Monday, June 27, 2016
Yesterday, I preached a tough sermon. It was tough for me and tough for the congregation, too. It embraced the urgency of Jesus' call to discipleship and his work to bring the kingdom of God to fruition. Using issues like gun control and sex trafficking and poverty, it contrasted our current society with the kingdom of God. It proclaimed that the world is desperate for the transformation that the kingdom of God will bring and that Jesus is asking us to be agents of that kingdom right now--without delay. There is, of course, hope in that message. Jesus' death and resurrection have brought the kingdom to us in an immediate way, but the hope that that kingdom brings comes in the midst of deep and lasting societal challenges.
On the way out of church, someone remarked, "I was really hoping to be comforted today, but I didn't get that." We both chuckled a little bit. I took his remark as a comment on my choice of sermon--that he would have preferred that I preach a feel-good message--so I put the challenge right back to him. "You know, Jesus wasn't comforting today. The gospel lesson wasn't comforting." He nodded in agreement. Then, I continued with a gentle warning: "You know, now that Jesus is on his way to Jerusalem, things aren't going to get much better. We've got some hard weeks ahead. But the road to the cross is supposed to be difficult."
And then I woke up this morning and looked at the gospel lesson for Sunday and thought, "I'm in the mood for comfort, too, but I'm not going to get it, am I?"
At the beginning of Luke 10, Jesus sends out seventy missionaries to go and prepare the way for him. As they leave, he tells them, "See, I am sending you out like lambs into the midst of wolves. Carry no purse, no bag, no sandals; and greet no one on the road." Fun times, huh? Jesus commissions them to be vulnerable. They go out underprepared, learning what it means to trust that God will provide. They are sent out to a world that doesn't really want them, making them sensitive to how the Spirit will help them make peaceful, nourishing relationships with strangers. They are given the same message to proclaim to those who will receive them as well as those who reject them: "The kingdom of God has come near."
Perhaps thankfully, the gospel lesson skips over verses 12-15 and the woes to unrepentant Chorazin and Bethsaida and Capernaum. When it resumes in verse 16, however, we find the surprisingly hope-filled return of the seventy. They "returned with joy, saying, 'Lord, in your name even the demons submit to us.'" They marveled at what they were able to accomplish. When sent out with so little, they were still able to do great things. But, before they get the "big-head," Jesus calls them back to reality, refocusing their joy on the nature of their work: "See, I have given you authority to tread on snakes and scorpions, and over all the power of the enemy; and nothing will hurt you. Nevertheless, do not rejoice at this, that the spirits submit to you, but rejoice that your names are written in heaven."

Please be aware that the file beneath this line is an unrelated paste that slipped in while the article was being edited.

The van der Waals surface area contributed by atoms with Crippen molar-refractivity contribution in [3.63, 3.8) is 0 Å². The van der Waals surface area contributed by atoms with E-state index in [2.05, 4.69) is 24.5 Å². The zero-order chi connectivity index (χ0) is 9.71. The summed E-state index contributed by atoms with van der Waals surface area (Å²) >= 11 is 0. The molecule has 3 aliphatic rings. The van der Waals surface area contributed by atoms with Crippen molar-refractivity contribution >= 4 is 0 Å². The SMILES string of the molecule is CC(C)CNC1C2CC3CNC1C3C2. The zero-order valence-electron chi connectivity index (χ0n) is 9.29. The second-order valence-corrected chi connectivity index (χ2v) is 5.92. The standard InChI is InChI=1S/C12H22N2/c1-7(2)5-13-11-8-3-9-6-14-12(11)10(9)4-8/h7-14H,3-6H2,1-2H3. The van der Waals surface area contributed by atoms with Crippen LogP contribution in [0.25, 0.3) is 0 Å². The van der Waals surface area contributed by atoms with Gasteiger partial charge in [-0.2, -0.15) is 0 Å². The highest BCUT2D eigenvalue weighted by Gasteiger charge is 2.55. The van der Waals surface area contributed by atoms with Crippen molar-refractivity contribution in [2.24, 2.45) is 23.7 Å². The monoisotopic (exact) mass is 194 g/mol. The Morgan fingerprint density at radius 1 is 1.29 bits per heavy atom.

It's Monday. I've got five days to listen for hope and joy in the midst of challenge. Honestly, I'm still a little spiritually hungover from yesterday, and I'm looking for a little shot of joy to get me through this week. Perhaps I'll warm up to the reality of the challenge in the gospel lesson by the time I climb back into the pulpit. Or maybe I'll preach on the "glorious bosom" in Isaiah 66. Regardless, we're all on this journey with Jesus. For the rest of the summer, we'll be headed to Jerusalem. There's joy at the end of the road, but it's going to take us a while to get there.
Sunday, June 26, 2016
June 26, 2016 – The 6th Sunday after Pentecost: Proper 8C
© 2016 Evan D. Garner
Audio of this sermon can be heard here.
Rarely is God’s will for our lives communicated as clearly and definitively as having the most famous (or infamous) prophet in Israel come alongside us and throw his mantle over our shoulders. I don’t know about you, but, even though I’ve felt like I heard God’s call for me a time or two, never has it fallen out of the sky and hit me on the shoulders like that. Right there, in the middle of a field, without invitation or introduction, Elijah walked up to Elisha while he was plowing behind some oxen, and, without saying a word, he threw his cloak upon him. One could not ask for a clearer sign, yet, still, I am surprised that Elisha said yes.
Keep in mind that, at this point, Elijah was a wanted man. Just a few verses earlier in 1 Kings 19, Jezebel, the wicked wife of Ahab, the most wicked king in Israel’s history, was enraged at him because he had killed all of her false prophets. She invoked a curse upon herself, saying, “May the gods [strike me dead] if I do not make your life as the life of one of them by this time tomorrow” (19:2). And if anyone could make good on that murderous promise, it was Queen Jezebel, so Elijah ran for his life and hid in a cave. There the Lord spoke to him and said, “What are you doing here, Elijah? Go and anoint a new king over Israel and a new king over Judah and anoint Elisha as your successor.”